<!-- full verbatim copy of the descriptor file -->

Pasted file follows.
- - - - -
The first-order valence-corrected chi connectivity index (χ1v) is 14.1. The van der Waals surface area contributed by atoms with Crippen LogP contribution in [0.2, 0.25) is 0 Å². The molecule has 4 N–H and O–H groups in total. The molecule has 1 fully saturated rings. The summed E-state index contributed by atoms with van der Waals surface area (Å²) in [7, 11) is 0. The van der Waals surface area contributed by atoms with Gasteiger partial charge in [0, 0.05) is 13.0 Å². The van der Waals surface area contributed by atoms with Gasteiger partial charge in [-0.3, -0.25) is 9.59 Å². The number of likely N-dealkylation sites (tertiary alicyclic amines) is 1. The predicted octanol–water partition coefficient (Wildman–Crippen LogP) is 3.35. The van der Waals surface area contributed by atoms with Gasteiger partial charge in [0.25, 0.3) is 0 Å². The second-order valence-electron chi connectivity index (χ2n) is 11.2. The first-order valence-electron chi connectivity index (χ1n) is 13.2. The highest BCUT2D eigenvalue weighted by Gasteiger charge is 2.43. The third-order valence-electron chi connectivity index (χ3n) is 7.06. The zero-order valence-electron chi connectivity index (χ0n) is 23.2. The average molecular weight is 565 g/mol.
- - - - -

The first-order valence-corrected chi connectivity index (χ1v) is 14.1. The van der Waals surface area contributed by atoms with Crippen LogP contribution in [0.2, 0.25) is 0 Å². The molecule has 4 N–H and O–H groups in total. The molecule has 1 fully saturated rings. The summed E-state index contributed by atoms with van der Waals surface area (Å²) in [7, 11) is 0. The van der Waals surface area contributed by atoms with Gasteiger partial charge in [0, 0.05) is 13.0 Å². The van der Waals surface area contributed by atoms with Gasteiger partial charge in [-0.3, -0.25) is 9.59 Å². The number of likely N-dealkylation sites (tertiary alicyclic amines) is 1. The predicted octanol–water partition coefficient (Wildman–Crippen LogP) is 3.35. The van der Waals surface area contributed by atoms with Gasteiger partial charge in [0.25, 0.3) is 0 Å². The second-order valence-electron chi connectivity index (χ2n) is 11.2. The first-order valence-electron chi connectivity index (χ1n) is 13.2. The highest BCUT2D eigenvalue weighted by Gasteiger charge is 2.43. The third-order valence-electron chi connectivity index (χ3n) is 7.06. The zero-order valence-electron chi connectivity index (χ0n) is 23.2. The average molecular weight is 565 g/mol.